You should only use authorised road border crossing points into Iraq and Saudi Arabia. Any other unauthorised movement near borders is illegal and dangerous. Armed guards patrol border areas. If you plan to cross the border from Kuwait into Iraq, make sure you have the correct paperwork. The British Embassy can offer advice on this.

Landmines and other hazardous ordnance are still present in Kuwait. You should avoid off-road driving. If you do travel off-road, restrict your movements to clearly identifiable tracks, and take great care even if an area has been officially cleared. Don’t pick up any strange metal, plastic or other objects lying around or hunt for war memorabilia.  

Road travel

If you have a visit visa you can drive in Kuwait using an International Driving Permit or a valid UK licence. UK licences must be validated in Kuwait before driving. This service is normally provided by the car hire firm or insurance company. Third party insurance is compulsory.

If you’re applying to live in Kuwait, you won’t be able to drive unless you have a Kuwaiti driving licence. In this case, you should apply for a Kuwaiti driving licence when you receive your residency permit. You should confirm eligibility requirements for a Kuwaiti driving licence with the nearest Kuwaiti Embassy before you arrive

Driving is hazardous. Many drivers pay little attention to other road users; drive in excess of speed limits, switch lanes without warning, ignore traffic lights and use mobile phones while driving. If you have an accident you must stay with the vehicle and not attempt to move it. Call the police on 112. It is an offence to leave the scene of an accident before the police arrive.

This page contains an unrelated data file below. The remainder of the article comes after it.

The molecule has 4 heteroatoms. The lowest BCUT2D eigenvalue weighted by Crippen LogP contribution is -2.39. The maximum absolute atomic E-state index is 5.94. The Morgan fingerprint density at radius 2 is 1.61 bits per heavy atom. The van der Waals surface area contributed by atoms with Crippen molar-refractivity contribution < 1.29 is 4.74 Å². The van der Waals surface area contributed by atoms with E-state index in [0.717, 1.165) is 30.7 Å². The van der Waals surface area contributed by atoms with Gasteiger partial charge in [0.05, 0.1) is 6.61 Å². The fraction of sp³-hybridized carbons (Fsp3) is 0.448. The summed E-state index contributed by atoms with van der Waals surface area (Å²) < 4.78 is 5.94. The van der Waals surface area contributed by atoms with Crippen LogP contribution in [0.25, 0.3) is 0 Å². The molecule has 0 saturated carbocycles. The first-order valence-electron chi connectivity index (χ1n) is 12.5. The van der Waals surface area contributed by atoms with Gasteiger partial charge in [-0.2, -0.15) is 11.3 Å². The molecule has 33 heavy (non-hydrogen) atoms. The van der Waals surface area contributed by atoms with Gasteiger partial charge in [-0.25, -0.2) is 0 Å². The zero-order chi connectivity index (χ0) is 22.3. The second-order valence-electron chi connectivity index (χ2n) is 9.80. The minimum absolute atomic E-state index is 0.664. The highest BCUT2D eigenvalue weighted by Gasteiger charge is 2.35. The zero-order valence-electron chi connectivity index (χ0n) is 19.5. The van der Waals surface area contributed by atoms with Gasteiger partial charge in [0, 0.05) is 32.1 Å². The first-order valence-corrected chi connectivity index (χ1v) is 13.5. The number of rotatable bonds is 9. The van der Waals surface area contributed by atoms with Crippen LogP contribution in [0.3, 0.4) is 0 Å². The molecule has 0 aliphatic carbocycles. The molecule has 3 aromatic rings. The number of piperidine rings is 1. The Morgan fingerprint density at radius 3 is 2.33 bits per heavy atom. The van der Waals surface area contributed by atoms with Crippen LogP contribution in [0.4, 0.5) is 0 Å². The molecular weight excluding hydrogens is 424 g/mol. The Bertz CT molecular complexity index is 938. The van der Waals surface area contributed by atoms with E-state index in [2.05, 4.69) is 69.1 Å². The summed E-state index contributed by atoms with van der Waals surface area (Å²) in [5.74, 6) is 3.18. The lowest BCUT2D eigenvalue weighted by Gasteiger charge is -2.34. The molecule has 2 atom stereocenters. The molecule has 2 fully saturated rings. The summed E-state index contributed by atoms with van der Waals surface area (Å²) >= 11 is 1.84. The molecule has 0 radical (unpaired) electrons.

Avoid hailing a taxi from the road, particularly if you are female. There have been a few incidents of passengers being harassed. Book a taxi in advance by telephone from a known and reputable taxi company.

Sea travel

Many areas of the Gulf are highly sensitive, including near maritime boundaries and the islands of Bubiyan and Warbah in the northern Gulf and Abu Musa, and the Tunbs in the southern Gulf. The area in the northern Gulf, between Iran, Iraq and Kuwait has not been demarcated and vessels entering these areas have been detained and inspected. There have been occasional arrests. Make careful enquiries before entering these waters or visiting ports.

You should also remain alert to the effect any regional tensions may have on your route. Vessels operating in the Gulf of Oman, North Arabian Sea, Gulf of Aden and Bab El Mandeb regions may be under an increased risk of maritime attack.

Take care when travelling by Dhow, as the safety of these vessels may not be up to UK standards. Make sure life jackets are available.

Political situation

Demonstrations take place occasionally in Kuwait and are normally peaceful. Protests have been less frequent since early 2014. The most recent protests took place in central Kuwait City on 2 and 6 July 2014. There were reports that tear gas and sound grenades were used to disperse demonstrators. Rioting is uncommon. The most recent small scale localised rioting was in the Sabah Al-Nasser, Riggae and Subahiya areas between 3 and 6 July 2014. You should maintain a high level of security awareness and avoid all demonstrations.